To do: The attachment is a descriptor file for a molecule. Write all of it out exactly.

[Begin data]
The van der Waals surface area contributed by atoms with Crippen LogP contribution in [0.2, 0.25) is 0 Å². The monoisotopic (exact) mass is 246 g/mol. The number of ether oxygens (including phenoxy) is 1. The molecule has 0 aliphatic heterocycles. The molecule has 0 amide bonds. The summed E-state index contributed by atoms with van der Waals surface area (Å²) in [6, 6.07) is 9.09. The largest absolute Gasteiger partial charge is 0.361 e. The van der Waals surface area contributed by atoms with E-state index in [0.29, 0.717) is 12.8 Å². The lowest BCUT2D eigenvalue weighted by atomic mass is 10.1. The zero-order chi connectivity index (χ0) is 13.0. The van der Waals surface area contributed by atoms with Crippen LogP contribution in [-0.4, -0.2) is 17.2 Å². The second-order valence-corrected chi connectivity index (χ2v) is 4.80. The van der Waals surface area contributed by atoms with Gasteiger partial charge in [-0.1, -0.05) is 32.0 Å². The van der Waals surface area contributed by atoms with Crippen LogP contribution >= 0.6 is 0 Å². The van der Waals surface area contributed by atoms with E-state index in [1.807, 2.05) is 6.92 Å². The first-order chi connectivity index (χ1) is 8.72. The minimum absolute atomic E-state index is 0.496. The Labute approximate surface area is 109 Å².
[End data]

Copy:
The van der Waals surface area contributed by atoms with Crippen LogP contribution in [0.2, 0.25) is 0 Å². The monoisotopic (exact) mass is 246 g/mol. The number of ether oxygens (including phenoxy) is 1. The molecule has 0 aliphatic heterocycles. The molecule has 0 amide bonds. The summed E-state index contributed by atoms with van der Waals surface area (Å²) in [6, 6.07) is 9.09. The largest absolute Gasteiger partial charge is 0.361 e. The van der Waals surface area contributed by atoms with E-state index in [0.29, 0.717) is 12.8 Å². The lowest BCUT2D eigenvalue weighted by atomic mass is 10.1. The zero-order chi connectivity index (χ0) is 13.0. The van der Waals surface area contributed by atoms with Crippen LogP contribution in [-0.4, -0.2) is 17.2 Å². The second-order valence-corrected chi connectivity index (χ2v) is 4.80. The van der Waals surface area contributed by atoms with Gasteiger partial charge in [-0.1, -0.05) is 32.0 Å². The van der Waals surface area contributed by atoms with Crippen LogP contribution >= 0.6 is 0 Å². The van der Waals surface area contributed by atoms with E-state index in [1.807, 2.05) is 6.92 Å². The first-order chi connectivity index (χ1) is 8.72. The minimum absolute atomic E-state index is 0.496. The Labute approximate surface area is 109 Å².